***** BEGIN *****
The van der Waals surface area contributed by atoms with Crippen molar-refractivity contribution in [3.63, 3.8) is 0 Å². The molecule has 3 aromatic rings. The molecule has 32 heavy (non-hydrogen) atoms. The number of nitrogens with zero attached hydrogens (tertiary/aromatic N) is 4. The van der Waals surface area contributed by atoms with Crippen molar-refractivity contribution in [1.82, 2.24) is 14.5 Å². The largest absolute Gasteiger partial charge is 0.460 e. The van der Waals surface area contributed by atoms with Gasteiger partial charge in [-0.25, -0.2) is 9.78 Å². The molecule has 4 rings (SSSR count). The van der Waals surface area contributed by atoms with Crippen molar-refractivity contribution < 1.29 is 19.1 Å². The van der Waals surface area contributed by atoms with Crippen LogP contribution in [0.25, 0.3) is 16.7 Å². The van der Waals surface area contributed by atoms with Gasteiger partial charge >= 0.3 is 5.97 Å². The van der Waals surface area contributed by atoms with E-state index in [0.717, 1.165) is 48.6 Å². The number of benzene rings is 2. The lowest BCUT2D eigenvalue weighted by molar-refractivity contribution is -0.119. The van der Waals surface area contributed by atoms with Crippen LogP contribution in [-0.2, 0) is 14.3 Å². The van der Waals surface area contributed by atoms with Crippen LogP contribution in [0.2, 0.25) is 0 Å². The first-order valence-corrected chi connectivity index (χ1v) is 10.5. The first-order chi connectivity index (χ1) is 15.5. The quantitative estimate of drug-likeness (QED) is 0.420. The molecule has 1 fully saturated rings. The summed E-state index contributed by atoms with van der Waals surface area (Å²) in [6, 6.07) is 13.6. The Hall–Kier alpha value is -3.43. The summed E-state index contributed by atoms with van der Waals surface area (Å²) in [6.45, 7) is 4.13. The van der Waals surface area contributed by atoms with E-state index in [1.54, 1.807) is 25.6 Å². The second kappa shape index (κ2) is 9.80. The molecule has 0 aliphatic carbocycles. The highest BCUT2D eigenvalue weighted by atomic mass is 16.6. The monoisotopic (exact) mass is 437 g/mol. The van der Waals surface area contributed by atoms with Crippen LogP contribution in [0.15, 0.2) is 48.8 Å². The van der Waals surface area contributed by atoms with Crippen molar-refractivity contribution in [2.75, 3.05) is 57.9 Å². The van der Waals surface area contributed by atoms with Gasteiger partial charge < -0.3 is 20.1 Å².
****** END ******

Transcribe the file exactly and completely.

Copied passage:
The van der Waals surface area contributed by atoms with Crippen molar-refractivity contribution in [3.63, 3.8) is 0 Å². The molecule has 3 aromatic rings. The molecule has 32 heavy (non-hydrogen) atoms. The number of nitrogens with zero attached hydrogens (tertiary/aromatic N) is 4. The van der Waals surface area contributed by atoms with Crippen molar-refractivity contribution in [1.82, 2.24) is 14.5 Å². The largest absolute Gasteiger partial charge is 0.460 e. The van der Waals surface area contributed by atoms with Gasteiger partial charge in [-0.25, -0.2) is 9.78 Å². The molecule has 4 rings (SSSR count). The van der Waals surface area contributed by atoms with Crippen molar-refractivity contribution < 1.29 is 19.1 Å². The van der Waals surface area contributed by atoms with Crippen LogP contribution in [0.25, 0.3) is 16.7 Å². The van der Waals surface area contributed by atoms with Gasteiger partial charge >= 0.3 is 5.97 Å². The van der Waals surface area contributed by atoms with E-state index in [0.717, 1.165) is 48.6 Å². The number of benzene rings is 2. The lowest BCUT2D eigenvalue weighted by molar-refractivity contribution is -0.119. The van der Waals surface area contributed by atoms with Crippen LogP contribution in [-0.2, 0) is 14.3 Å². The van der Waals surface area contributed by atoms with Crippen LogP contribution in [0.2, 0.25) is 0 Å². The first-order valence-corrected chi connectivity index (χ1v) is 10.5. The first-order chi connectivity index (χ1) is 15.5. The quantitative estimate of drug-likeness (QED) is 0.420. The molecule has 1 fully saturated rings. The summed E-state index contributed by atoms with van der Waals surface area (Å²) in [6, 6.07) is 13.6. The Hall–Kier alpha value is -3.43. The summed E-state index contributed by atoms with van der Waals surface area (Å²) in [6.45, 7) is 4.13. The van der Waals surface area contributed by atoms with E-state index in [1.54, 1.807) is 25.6 Å². The second kappa shape index (κ2) is 9.80. The molecule has 0 aliphatic carbocycles. The highest BCUT2D eigenvalue weighted by atomic mass is 16.6. The monoisotopic (exact) mass is 437 g/mol. The van der Waals surface area contributed by atoms with Crippen LogP contribution in [0.15, 0.2) is 48.8 Å². The van der Waals surface area contributed by atoms with Crippen molar-refractivity contribution in [2.75, 3.05) is 57.9 Å². The van der Waals surface area contributed by atoms with Gasteiger partial charge < -0.3 is 20.1 Å².